Donald Bickelhaupt, SUNY College of Environmental Science and Forestry
ph scale couch to homestead
Avocado trees do best in soil that has a pH between 5.0-7.0.

If you’d like to learn more about planting in or amending clay soil, check out my recent post: Can Fruit Trees Grow in Clay Soil (& How Do You Plant Them)?.

If all of these ideal growing conditions are met, avocado tree roots can grow up to 25 feet long. But just how deep can they grow?

How Deep Do Avocado Tree Roots Grow?

Avocado trees have shallow roots, with 90% of the roots found in the first 2′ of soil and the rest reaching up to 3′ deep. While many factors contribute to the depth of avocado tree roots, the main ones are water, nutrients, and space. Avocado trees are unlikely to damage pipes but should be placed away to be safe.

Avocado tree roots grow to different depths depending on environmental conditions such as:

  • Soil packing and quality
  • Oxygen
  • Water content
  • Bedrock

Most roots are found close to the surface, with 90% or more of all roots located in the upper 60cm [24 inches].

Martin Dobson, Arboricultural Advisory and Information Service

Generally, avocado trees have two types of roots: vertical and horizontal.

While the tree’s shallow, horizontal roots are effective at growing through the topsoil and gathering fresher nutrients, the deeper, vertical roots specialize in accessing deeper water tables (along with stored nutrients). These deeper roots commonly reach 2-3 feet deep, depending on their size.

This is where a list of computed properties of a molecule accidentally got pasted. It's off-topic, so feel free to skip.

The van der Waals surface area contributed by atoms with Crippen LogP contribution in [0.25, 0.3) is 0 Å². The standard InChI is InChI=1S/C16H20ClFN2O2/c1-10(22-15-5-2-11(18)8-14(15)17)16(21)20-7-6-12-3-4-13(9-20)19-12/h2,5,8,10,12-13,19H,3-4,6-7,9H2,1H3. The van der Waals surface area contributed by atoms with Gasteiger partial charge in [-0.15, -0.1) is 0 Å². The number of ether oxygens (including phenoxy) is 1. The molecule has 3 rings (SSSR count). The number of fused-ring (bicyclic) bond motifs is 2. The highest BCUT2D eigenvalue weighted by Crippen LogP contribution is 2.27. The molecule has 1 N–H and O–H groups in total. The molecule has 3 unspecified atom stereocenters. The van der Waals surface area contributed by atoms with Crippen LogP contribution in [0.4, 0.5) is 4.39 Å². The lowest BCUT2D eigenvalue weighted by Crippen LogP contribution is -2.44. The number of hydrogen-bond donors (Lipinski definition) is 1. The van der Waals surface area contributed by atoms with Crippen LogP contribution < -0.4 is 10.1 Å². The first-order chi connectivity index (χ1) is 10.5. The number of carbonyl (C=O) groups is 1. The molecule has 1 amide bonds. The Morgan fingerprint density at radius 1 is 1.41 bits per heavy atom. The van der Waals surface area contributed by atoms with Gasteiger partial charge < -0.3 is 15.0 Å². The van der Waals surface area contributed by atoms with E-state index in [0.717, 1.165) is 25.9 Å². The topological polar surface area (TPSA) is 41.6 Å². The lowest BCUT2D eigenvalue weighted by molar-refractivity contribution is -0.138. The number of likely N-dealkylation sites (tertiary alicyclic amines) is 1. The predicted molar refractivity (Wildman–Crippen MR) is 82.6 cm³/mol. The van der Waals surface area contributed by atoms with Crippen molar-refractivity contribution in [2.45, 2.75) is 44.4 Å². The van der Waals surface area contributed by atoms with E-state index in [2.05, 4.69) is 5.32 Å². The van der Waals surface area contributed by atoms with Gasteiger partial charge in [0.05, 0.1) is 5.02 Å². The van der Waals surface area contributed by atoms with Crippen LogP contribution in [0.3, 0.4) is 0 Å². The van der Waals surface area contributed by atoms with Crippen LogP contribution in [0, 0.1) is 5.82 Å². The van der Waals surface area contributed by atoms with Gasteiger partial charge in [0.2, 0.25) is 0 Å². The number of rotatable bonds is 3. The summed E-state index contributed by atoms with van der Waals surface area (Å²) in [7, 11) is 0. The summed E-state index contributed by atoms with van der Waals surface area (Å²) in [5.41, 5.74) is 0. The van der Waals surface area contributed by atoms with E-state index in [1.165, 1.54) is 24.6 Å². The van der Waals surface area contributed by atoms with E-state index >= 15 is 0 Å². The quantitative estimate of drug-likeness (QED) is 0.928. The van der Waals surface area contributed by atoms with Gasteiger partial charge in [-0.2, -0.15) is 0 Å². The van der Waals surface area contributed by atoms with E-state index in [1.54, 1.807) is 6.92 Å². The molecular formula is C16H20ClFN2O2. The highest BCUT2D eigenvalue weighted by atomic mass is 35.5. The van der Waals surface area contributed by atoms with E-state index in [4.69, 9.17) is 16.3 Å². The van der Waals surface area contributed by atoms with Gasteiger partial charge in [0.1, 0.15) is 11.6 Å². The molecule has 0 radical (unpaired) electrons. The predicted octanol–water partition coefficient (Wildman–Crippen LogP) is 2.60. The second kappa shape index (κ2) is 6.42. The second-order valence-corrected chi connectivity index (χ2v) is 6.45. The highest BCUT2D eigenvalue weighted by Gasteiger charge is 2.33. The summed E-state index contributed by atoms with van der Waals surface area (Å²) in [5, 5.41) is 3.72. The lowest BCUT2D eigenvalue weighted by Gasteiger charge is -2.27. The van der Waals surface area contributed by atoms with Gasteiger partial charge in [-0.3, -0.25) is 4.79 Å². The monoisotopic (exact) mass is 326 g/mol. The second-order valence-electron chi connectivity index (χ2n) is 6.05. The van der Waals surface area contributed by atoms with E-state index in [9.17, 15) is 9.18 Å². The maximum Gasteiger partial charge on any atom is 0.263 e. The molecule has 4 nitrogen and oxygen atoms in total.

Dwarf rootstocks feature an effective feeding root depth of 1-2’, while full-size trees probe 2-3’ deep.

The University of California, Santa Cruz, Center for Agroecology & Sustainable Food Systems

The deepest root is the taproot, which has the main function of establishing a foundation for the rest of the roots. The taproot is one of the first roots to grow and can assess the nutrient and water potency of the soil. It commonly grows to a depth of around 3 feet. If the taproot is damaged or broken, it’s unlikely to grow back and the rest of the tree can become stunted.

Since avocado tree roots are more invasive than other fruiting trees and can grow fairly deep and long, some gardeners are concerned that they’ll damage property. So, is there any truth to this?

Can Avocado Tree Roots Damage Property or Structures?

The roots of avocado trees are rarely the cause of foundation damage but can displace walls or fences as they grow. This is due to the shallow root systems that spread horizontally just under the surface. Avocado tree root systems are more likely to destabilize the ground than directly cause any damage.

While unlikely, avocado tree roots can cause potential damage to:

  • Walls
  • Fences
  • Foundations
  • Fire Hydrants
  • Pipes
  • Sidewalks
  • Driveways

While most avocado tree varieties are listed with a “moderate” root damage potential, Hass avocados in particular are labeled as having a “high” root damage potential.

So, if you’re planting Hass avocados near structures or concrete, it’s a good idea to keep them 25 feet away, if not further.

However, avocado tree roots are not as strong as other, larger trees, such as oaks. For this reason, their roots are not likely to pose an issue compared to other trees.